I know that when we standardize a predictor, "one unit change" becomes one standard deviation in the predictor, but what if we only center the data on the mean (i.e. only subtract all values by the mean) ?

  • edit below: bounty

This example is from Winter (2019: 139):

mutate(SER_c = SER - mean(SER, na.rm = T)
term  estimate
intercept 0.66
SER_c     0.11
POSVerb   0.72
SER_c:POSVerb 0.50

Obs: SER is a continuous predictor and POSVerb is a categorical predictor with two levels (0: Noun, 1: Verb)

The author concludes the following: "POSVerb is the difference between nouns and verbs for words with average SER, rather than some arbitrary 0". All right, that makes sense. The intercept should be, then, the value of the outcome variable for the mean of SER. Ok.

But, still, what does one-unit change in SER mean? If it wasn't centered, I'd say "one unit change in SER implies + 0.11 points to the outcome variable for the noun category", but I now that the intercept means the value at SER mean, how do I interpret this?

this post was helpful, but not enough. Thanks in advance!

  • edit : bounty:

Hello, again. Now I have a follow-up question:

  • 1: My model has a 2-level categorical predictor and a continuous one centered around its mean (no interaction). Should I say "one-unit change in the continuons predictor" or "one-unit change in the mean of the continous predictor" adds X to the mean of each categorical level?
  • 3
    $\begingroup$ Centering alone does not change the interpretation of the non-intercept parameters. $\endgroup$ Sep 7, 2022 at 19:15
  • $\begingroup$ I am confused by your provided notation: since POSVerb does not appear in the command mutate(SER_c = SER - mean(SER, na.rm = T): how can an estimate of its effect on the dependent variable be in the output? Also why is there no effect of SER on the dependent variable in the output? $\endgroup$
    – Alexis
    Sep 7, 2022 at 19:21
  • $\begingroup$ @Alexis , the model is: lm(OutComeVariable ~ SER * POS). SER is continuos and POS is a categorical with 2 predictors which are dummy-coded: 1: Noun, 0: Verb), the mutate function was how the author centered SER into SER_c , is it clearer now? $\endgroup$ Sep 7, 2022 at 19:44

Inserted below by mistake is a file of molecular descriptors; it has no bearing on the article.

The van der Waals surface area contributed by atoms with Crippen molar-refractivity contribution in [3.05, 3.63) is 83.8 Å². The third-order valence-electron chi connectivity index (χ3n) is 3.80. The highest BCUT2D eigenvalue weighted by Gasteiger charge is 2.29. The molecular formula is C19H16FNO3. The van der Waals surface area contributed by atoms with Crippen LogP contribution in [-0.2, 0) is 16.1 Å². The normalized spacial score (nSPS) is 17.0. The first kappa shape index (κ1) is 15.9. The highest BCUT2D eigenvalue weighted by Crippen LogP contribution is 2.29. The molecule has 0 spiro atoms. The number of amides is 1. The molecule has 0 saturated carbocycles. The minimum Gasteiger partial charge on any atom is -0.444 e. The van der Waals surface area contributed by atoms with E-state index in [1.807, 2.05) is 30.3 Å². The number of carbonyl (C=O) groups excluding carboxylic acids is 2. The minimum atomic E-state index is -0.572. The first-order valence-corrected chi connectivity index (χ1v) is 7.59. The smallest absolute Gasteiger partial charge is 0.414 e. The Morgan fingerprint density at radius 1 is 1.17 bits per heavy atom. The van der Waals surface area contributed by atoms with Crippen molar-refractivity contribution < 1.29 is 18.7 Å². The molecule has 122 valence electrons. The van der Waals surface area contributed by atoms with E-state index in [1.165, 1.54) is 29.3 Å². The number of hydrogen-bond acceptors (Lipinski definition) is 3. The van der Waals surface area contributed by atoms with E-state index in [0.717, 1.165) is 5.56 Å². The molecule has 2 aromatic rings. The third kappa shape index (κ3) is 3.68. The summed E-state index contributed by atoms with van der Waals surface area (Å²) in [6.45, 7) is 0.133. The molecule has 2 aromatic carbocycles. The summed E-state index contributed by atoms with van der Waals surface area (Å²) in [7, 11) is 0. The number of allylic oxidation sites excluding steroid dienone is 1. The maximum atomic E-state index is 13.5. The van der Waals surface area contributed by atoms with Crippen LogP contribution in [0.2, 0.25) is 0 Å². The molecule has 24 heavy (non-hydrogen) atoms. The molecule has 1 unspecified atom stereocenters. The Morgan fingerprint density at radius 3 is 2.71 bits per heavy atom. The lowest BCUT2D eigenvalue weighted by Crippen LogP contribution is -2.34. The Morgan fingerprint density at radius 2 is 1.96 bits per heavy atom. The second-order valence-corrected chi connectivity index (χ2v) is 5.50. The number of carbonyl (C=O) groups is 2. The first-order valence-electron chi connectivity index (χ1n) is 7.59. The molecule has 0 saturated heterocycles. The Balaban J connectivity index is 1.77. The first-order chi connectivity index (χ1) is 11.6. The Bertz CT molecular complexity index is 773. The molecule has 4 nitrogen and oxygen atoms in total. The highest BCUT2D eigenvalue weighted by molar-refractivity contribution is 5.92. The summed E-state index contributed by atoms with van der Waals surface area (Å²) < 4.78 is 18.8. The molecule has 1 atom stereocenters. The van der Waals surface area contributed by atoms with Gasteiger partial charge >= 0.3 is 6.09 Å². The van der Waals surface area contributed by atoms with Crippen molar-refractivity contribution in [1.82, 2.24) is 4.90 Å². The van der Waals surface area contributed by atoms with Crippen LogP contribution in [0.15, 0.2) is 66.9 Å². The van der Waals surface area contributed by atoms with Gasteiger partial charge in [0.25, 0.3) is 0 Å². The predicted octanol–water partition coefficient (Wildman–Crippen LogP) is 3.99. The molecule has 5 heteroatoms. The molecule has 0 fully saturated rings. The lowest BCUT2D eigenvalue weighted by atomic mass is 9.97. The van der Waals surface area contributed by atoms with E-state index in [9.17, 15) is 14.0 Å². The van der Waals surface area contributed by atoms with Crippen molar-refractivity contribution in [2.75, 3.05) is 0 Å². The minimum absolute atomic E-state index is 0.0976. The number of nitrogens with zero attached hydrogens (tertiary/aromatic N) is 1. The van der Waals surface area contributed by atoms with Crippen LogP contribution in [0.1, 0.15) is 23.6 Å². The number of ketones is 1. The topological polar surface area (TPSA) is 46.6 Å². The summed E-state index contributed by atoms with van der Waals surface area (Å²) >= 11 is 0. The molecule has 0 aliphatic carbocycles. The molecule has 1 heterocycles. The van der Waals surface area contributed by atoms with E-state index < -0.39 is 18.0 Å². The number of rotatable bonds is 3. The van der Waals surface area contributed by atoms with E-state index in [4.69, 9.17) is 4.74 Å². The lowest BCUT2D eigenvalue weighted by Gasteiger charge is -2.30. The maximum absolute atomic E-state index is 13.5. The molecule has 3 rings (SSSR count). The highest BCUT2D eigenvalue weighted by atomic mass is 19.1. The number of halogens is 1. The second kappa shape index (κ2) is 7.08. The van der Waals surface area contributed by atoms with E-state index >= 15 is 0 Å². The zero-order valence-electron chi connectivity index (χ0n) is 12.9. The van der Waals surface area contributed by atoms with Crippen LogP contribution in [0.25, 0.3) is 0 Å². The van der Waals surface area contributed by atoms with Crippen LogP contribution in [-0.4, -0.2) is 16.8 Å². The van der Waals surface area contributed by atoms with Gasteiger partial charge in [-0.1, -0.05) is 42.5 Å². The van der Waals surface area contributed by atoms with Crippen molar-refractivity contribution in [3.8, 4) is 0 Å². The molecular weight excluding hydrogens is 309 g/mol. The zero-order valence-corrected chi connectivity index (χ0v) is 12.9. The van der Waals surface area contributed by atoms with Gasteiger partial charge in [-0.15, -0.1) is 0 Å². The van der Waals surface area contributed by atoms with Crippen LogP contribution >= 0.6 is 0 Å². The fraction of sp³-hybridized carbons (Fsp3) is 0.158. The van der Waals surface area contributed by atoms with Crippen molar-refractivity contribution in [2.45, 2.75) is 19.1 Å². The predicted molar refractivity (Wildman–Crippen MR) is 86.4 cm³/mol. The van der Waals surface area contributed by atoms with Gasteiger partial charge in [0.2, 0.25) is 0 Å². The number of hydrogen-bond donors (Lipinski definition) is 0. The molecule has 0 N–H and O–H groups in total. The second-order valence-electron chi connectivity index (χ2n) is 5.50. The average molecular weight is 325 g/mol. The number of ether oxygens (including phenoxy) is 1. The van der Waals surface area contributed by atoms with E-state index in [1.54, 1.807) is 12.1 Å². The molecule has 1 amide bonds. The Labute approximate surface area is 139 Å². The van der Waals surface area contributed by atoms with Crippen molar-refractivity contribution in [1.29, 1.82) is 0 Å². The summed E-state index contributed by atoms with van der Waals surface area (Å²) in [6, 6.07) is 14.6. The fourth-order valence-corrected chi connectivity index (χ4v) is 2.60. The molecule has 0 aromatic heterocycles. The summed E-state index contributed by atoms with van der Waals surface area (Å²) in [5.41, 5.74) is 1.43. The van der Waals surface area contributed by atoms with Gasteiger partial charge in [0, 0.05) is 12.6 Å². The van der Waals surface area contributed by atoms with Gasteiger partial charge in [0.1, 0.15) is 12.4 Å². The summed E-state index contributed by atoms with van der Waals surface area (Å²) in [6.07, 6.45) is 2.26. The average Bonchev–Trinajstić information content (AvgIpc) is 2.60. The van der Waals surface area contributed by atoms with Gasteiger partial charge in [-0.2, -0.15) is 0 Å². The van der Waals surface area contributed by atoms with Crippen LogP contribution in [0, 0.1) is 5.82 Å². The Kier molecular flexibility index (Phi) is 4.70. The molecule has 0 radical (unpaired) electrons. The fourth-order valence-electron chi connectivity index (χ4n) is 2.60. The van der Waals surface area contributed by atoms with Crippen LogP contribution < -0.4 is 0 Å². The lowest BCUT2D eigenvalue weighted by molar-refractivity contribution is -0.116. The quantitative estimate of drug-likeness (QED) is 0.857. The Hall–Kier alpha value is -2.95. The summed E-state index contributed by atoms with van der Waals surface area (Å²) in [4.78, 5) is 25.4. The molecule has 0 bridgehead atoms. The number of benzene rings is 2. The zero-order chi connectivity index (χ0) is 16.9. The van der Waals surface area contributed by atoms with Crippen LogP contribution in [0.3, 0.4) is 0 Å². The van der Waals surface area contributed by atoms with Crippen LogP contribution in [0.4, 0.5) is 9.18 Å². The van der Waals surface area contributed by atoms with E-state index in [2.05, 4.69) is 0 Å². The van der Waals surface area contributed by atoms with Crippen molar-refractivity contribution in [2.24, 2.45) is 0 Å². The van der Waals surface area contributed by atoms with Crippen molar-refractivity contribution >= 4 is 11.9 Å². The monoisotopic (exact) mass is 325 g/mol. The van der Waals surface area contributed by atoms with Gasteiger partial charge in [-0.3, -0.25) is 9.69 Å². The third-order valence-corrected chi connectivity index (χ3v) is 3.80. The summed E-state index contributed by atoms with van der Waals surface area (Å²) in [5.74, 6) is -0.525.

• $\begingroup$ In a science experiment you could measure temperature in degrees Kelvin, or recenter those to degrees Centigrade, or even recenter them to a difference relative to any reference temperature you like. Would that change the meaning or magnitude of one degree? $\endgroup$
    – whuber
    Sep 7, 2022 at 20:49
  • $\begingroup$ @LarissaCury I think editing a question to add a second part, awarding a bounty, after accepting an answer is gauche. You should probably ask a different question. $\endgroup$
    – AdamO
    Dec 14, 2022 at 19:28

2 Answers 2


As mentioned in the article that you linked, centering a feature does not impact its scale, so it should not change the interpretation of your model coefficients.

For example, consider the following linear model, where $x_1$ is continuous and $\delta_1$ is a dummy variable {0, 1}:

$$𝑦=B_0 + B_1x_1 + B_2\delta_1 + B_3 x_1 \delta_1 + u$$ In the equation above, the partial effect of $x_1$ on $y$ is

$$ \frac{\Delta y}{\Delta x_1} = B_1 + B_3\delta_1 $$ So, one unit of change in $x_1$ leads to an increase of $B1+B3$ in $y$ if $d_1 = 1$ and an increase of $B_1$ otherwise.

Suppose that we now center $x_1$ around its mean $\bar{x_1}$, let's call it $\hat{x}_1$, with the following operation:

$$ \hat{x_1} = x_1 - \bar{x_1} $$

Notice that we can replace $x_1$ in the initial model by $\hat{x_1} + \bar{x_1}$, such that $$ 𝑦=B_0 + B_1(\hat{x_1} + \bar{x_1}) + B_2\delta_1 + B_3 (\hat{x_1} + \bar{x_1}) \delta_1 + u $$ Which you can expand to

$$ 𝑦=B_0 + B_1\hat{x_1} + B_1\bar{x_1} + B_2\delta_1 + B_3\hat{x_1}\delta_1 + B_3\bar{x_1}\delta_1 + u $$ So now, the partial effect of $\hat{x_1}$ on $y$ is: